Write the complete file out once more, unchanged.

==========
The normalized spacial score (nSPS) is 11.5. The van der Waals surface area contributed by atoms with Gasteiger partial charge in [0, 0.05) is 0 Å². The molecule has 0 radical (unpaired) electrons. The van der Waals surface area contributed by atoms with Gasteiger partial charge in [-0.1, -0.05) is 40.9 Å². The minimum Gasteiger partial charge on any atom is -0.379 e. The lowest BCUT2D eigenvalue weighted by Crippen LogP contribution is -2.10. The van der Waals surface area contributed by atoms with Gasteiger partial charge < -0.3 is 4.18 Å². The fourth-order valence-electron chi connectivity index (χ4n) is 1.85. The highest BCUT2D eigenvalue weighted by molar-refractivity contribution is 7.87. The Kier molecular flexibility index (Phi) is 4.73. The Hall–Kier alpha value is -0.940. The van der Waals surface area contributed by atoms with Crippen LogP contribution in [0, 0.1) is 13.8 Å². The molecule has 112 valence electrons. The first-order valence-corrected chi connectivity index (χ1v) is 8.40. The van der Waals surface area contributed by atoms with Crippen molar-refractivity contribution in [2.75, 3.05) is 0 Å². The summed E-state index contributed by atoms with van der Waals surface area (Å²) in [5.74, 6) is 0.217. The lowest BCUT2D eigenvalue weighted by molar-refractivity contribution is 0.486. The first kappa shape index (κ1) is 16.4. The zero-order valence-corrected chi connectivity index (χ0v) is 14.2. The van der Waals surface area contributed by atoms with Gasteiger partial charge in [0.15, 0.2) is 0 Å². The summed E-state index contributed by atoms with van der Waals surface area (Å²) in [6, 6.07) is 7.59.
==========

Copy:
The normalized spacial score (nSPS) is 11.5. The van der Waals surface area contributed by atoms with Gasteiger partial charge in [0, 0.05) is 0 Å². The molecule has 0 radical (unpaired) electrons. The van der Waals surface area contributed by atoms with Gasteiger partial charge in [-0.1, -0.05) is 40.9 Å². The minimum Gasteiger partial charge on any atom is -0.379 e. The lowest BCUT2D eigenvalue weighted by Crippen LogP contribution is -2.10. The van der Waals surface area contributed by atoms with Gasteiger partial charge < -0.3 is 4.18 Å². The fourth-order valence-electron chi connectivity index (χ4n) is 1.85. The highest BCUT2D eigenvalue weighted by molar-refractivity contribution is 7.87. The Kier molecular flexibility index (Phi) is 4.73. The Hall–Kier alpha value is -0.940. The van der Waals surface area contributed by atoms with Crippen LogP contribution in [0, 0.1) is 13.8 Å². The molecule has 112 valence electrons. The first-order valence-corrected chi connectivity index (χ1v) is 8.40. The van der Waals surface area contributed by atoms with Crippen molar-refractivity contribution in [2.75, 3.05) is 0 Å². The summed E-state index contributed by atoms with van der Waals surface area (Å²) in [5.74, 6) is 0.217. The lowest BCUT2D eigenvalue weighted by molar-refractivity contribution is 0.486. The first kappa shape index (κ1) is 16.4. The zero-order valence-corrected chi connectivity index (χ0v) is 14.2. The van der Waals surface area contributed by atoms with Gasteiger partial charge in [0.15, 0.2) is 0 Å². The summed E-state index contributed by atoms with van der Waals surface area (Å²) in [6, 6.07) is 7.59.